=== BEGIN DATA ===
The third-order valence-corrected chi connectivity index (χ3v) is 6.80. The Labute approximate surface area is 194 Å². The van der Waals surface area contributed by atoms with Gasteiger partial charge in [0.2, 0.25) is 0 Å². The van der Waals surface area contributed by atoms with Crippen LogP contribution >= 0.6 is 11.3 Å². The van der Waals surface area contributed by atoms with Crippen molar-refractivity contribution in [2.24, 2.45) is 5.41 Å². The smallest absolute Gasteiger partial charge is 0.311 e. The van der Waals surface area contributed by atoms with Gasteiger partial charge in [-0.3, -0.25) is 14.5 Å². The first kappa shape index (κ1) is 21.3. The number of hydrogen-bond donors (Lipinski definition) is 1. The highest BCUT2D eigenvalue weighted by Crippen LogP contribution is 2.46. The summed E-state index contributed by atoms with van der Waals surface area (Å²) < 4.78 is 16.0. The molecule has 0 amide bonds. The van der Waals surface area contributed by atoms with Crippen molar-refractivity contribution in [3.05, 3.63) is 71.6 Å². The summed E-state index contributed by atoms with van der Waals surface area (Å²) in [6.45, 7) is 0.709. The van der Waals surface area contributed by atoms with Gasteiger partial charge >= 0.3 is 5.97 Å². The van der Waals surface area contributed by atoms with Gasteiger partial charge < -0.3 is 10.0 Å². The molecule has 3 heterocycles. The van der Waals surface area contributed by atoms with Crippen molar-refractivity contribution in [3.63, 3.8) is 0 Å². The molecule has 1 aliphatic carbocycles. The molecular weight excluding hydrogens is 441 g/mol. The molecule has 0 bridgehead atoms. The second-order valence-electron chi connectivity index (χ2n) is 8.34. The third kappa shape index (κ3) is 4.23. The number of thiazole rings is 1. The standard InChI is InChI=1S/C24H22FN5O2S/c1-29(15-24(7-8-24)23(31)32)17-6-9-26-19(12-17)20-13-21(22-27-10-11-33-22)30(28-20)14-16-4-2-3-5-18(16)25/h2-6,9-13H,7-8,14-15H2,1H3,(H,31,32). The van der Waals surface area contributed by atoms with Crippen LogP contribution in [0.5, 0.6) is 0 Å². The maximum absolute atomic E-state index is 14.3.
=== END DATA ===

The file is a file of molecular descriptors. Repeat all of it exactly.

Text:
The third-order valence-corrected chi connectivity index (χ3v) is 6.80. The Labute approximate surface area is 194 Å². The van der Waals surface area contributed by atoms with Gasteiger partial charge in [0.2, 0.25) is 0 Å². The van der Waals surface area contributed by atoms with Crippen LogP contribution >= 0.6 is 11.3 Å². The van der Waals surface area contributed by atoms with Crippen molar-refractivity contribution in [2.24, 2.45) is 5.41 Å². The smallest absolute Gasteiger partial charge is 0.311 e. The van der Waals surface area contributed by atoms with Gasteiger partial charge in [-0.3, -0.25) is 14.5 Å². The first kappa shape index (κ1) is 21.3. The number of hydrogen-bond donors (Lipinski definition) is 1. The highest BCUT2D eigenvalue weighted by Crippen LogP contribution is 2.46. The summed E-state index contributed by atoms with van der Waals surface area (Å²) < 4.78 is 16.0. The molecule has 0 amide bonds. The van der Waals surface area contributed by atoms with Crippen molar-refractivity contribution in [3.05, 3.63) is 71.6 Å². The summed E-state index contributed by atoms with van der Waals surface area (Å²) in [6.45, 7) is 0.709. The van der Waals surface area contributed by atoms with Gasteiger partial charge >= 0.3 is 5.97 Å². The van der Waals surface area contributed by atoms with Gasteiger partial charge < -0.3 is 10.0 Å². The molecule has 3 heterocycles. The van der Waals surface area contributed by atoms with Crippen molar-refractivity contribution in [3.63, 3.8) is 0 Å². The molecule has 1 aliphatic carbocycles. The molecular weight excluding hydrogens is 441 g/mol. The molecule has 0 bridgehead atoms. The second-order valence-electron chi connectivity index (χ2n) is 8.34. The third kappa shape index (κ3) is 4.23. The number of thiazole rings is 1. The standard InChI is InChI=1S/C24H22FN5O2S/c1-29(15-24(7-8-24)23(31)32)17-6-9-26-19(12-17)20-13-21(22-27-10-11-33-22)30(28-20)14-16-4-2-3-5-18(16)25/h2-6,9-13H,7-8,14-15H2,1H3,(H,31,32). The van der Waals surface area contributed by atoms with Crippen LogP contribution in [0.5, 0.6) is 0 Å². The maximum absolute atomic E-state index is 14.3.